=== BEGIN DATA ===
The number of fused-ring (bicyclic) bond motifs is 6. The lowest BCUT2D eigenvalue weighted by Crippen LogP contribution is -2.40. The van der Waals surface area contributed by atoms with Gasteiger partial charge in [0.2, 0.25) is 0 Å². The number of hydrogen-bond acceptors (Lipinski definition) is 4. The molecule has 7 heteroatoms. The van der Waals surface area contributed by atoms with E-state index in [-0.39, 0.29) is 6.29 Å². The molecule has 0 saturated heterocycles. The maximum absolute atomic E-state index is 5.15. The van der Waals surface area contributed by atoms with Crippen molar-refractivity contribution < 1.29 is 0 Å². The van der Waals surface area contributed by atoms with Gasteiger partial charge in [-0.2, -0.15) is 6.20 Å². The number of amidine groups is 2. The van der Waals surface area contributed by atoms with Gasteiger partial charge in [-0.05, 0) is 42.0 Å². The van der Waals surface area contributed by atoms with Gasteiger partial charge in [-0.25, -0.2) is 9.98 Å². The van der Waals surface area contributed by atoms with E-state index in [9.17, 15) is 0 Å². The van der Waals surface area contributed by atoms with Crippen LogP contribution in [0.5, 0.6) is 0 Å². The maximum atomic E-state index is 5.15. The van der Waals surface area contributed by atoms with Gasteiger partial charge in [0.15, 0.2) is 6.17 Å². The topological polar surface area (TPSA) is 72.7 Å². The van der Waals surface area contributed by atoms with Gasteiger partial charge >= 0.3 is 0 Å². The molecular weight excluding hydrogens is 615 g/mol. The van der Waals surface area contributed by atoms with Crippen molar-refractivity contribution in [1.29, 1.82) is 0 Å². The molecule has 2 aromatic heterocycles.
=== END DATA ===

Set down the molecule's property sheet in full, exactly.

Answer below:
The number of fused-ring (bicyclic) bond motifs is 6. The lowest BCUT2D eigenvalue weighted by Crippen LogP contribution is -2.40. The van der Waals surface area contributed by atoms with Gasteiger partial charge in [0.2, 0.25) is 0 Å². The number of hydrogen-bond acceptors (Lipinski definition) is 4. The molecule has 7 heteroatoms. The van der Waals surface area contributed by atoms with E-state index in [-0.39, 0.29) is 6.29 Å². The molecule has 0 saturated heterocycles. The maximum absolute atomic E-state index is 5.15. The van der Waals surface area contributed by atoms with Crippen molar-refractivity contribution < 1.29 is 0 Å². The van der Waals surface area contributed by atoms with Gasteiger partial charge in [-0.2, -0.15) is 6.20 Å². The number of amidine groups is 2. The van der Waals surface area contributed by atoms with Gasteiger partial charge in [-0.05, 0) is 42.0 Å². The van der Waals surface area contributed by atoms with Gasteiger partial charge in [-0.25, -0.2) is 9.98 Å². The van der Waals surface area contributed by atoms with E-state index in [9.17, 15) is 0 Å². The van der Waals surface area contributed by atoms with Crippen LogP contribution in [0.5, 0.6) is 0 Å². The maximum atomic E-state index is 5.15. The van der Waals surface area contributed by atoms with Gasteiger partial charge in [0.15, 0.2) is 6.17 Å². The topological polar surface area (TPSA) is 72.7 Å². The van der Waals surface area contributed by atoms with Gasteiger partial charge >= 0.3 is 0 Å². The molecular weight excluding hydrogens is 615 g/mol. The van der Waals surface area contributed by atoms with Crippen molar-refractivity contribution in [1.29, 1.82) is 0 Å². The molecule has 2 aromatic heterocycles.